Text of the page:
Legislative Assembly for the ACT: 2002 Week 8 Hansard (26 June) . . Page.. 2249 ..
MR HUMPHRIES (continuing):
According to the Civic Advance Trends Bulletin of March 1988, the federal Labor government of the day decided to privatise land development in the 1987-88 budget after it lost $15.9 million in 1985-86 and $48.5 million in 1986-87 on land development. Why do you anticipate that this current ACT Labor government will be able to manage land development better now than the federal Labor government was able to in the 1980s?
MR QUINLAN: Let me assure the Assembly. What you will have observed in the budget is that we enter this process in the 2003-2004 financial year. We do so at that time because we want to make sure that we do this in a measured and studied fashion. The transition that will take place will involve, still, some greenfields sales, some joint venture operation and some actual public sector development, so we won't be putting all our eggs in one basket overnight; we will be doing it in a business fashion.
And let me report to you this: I don't know exactly what windfall gains have accrued to developers in recent days, but certainly some of the larger building contractors and developers in town have given me their opinion that it is something that we ought look at. Generally, there's not an overwhelming support, let me say, in the building industry for public sector development, but for joint venture and for the inclusion in the process of more contractors than there have been in the past, rather than just one or two monopolising and dominating the area. That particular sentiment is coming through.
So I believe it is going to take good, sound business management, and I am certainly looking forward to this government being re-elected so that we can continue the process of good, sound management beyond this Assembly so that we can actually make this thing work, and ensure that in fact the asset that is the territory's, that belongs to the people of the ACT, is used to the maximum benefit of the people of the ACT.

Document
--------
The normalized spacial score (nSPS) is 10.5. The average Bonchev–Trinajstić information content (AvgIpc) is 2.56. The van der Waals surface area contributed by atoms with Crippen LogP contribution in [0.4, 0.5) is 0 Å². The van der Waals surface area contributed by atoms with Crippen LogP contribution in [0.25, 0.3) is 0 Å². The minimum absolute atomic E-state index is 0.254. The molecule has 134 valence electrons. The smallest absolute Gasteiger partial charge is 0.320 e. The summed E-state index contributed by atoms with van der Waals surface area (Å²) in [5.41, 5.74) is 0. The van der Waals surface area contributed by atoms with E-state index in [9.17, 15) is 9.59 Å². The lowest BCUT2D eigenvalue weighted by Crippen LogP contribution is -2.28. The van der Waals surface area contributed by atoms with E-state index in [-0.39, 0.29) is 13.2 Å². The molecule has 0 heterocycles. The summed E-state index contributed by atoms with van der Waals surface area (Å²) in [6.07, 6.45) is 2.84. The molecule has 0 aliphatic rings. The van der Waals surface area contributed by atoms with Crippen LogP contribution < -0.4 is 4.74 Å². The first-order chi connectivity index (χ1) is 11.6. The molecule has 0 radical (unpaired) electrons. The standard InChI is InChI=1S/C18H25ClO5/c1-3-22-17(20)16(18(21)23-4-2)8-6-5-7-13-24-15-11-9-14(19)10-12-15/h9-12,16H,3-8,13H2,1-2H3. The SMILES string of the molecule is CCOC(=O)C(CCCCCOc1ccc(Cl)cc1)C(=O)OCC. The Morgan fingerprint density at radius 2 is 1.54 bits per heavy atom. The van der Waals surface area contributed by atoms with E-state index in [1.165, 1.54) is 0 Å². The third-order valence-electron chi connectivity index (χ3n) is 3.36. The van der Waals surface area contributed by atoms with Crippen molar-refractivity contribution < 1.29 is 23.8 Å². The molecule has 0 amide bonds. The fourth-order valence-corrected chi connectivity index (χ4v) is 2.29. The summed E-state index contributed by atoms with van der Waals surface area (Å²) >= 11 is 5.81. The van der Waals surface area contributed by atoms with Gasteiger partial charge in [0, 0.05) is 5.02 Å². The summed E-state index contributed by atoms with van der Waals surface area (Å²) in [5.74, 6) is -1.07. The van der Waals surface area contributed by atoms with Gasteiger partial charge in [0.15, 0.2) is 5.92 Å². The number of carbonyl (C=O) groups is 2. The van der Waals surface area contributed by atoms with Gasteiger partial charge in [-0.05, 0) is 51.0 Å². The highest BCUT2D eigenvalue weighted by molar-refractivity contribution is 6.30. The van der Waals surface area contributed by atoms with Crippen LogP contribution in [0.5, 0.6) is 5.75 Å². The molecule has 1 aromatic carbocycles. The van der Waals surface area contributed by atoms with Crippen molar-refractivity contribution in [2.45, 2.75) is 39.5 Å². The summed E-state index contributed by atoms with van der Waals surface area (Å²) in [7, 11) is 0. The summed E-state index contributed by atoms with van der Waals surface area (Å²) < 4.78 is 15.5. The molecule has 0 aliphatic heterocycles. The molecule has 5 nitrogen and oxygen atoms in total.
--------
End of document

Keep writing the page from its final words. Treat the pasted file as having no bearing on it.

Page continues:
MR HUMPHRIES: I ask a supplementary question. Are you saying, Treasurer, that what you've got that the federal Labor government didn't have is good, sound business management? Did your government undertake rigorous financial analysis of this proposal before you made an in-principle decision to go down this path and, if so, will you table that financial analysis in this place?
MR QUINLAN: The answer to the first question is: you betcha. And let me tell you that the people in Treasury have looked at this from every direction, have they not, Mr Corbell?
Mr Corbell: Rigorously.
MR QUINLAN: Quite rigorously examined it. Secondly, it is most unfortunate but I do believe-and I'm not absolutely certain-that the papers were cabinet papers anyway. But I would be disinclined to be tabling our own workings on a regular basis anyway, so that it could be, you know, pored over and picked at down to single numbers. But let me assure you, Mr Humphries, the Treasury people, some of whom will be sitting outside in the anteroom, really went over this one.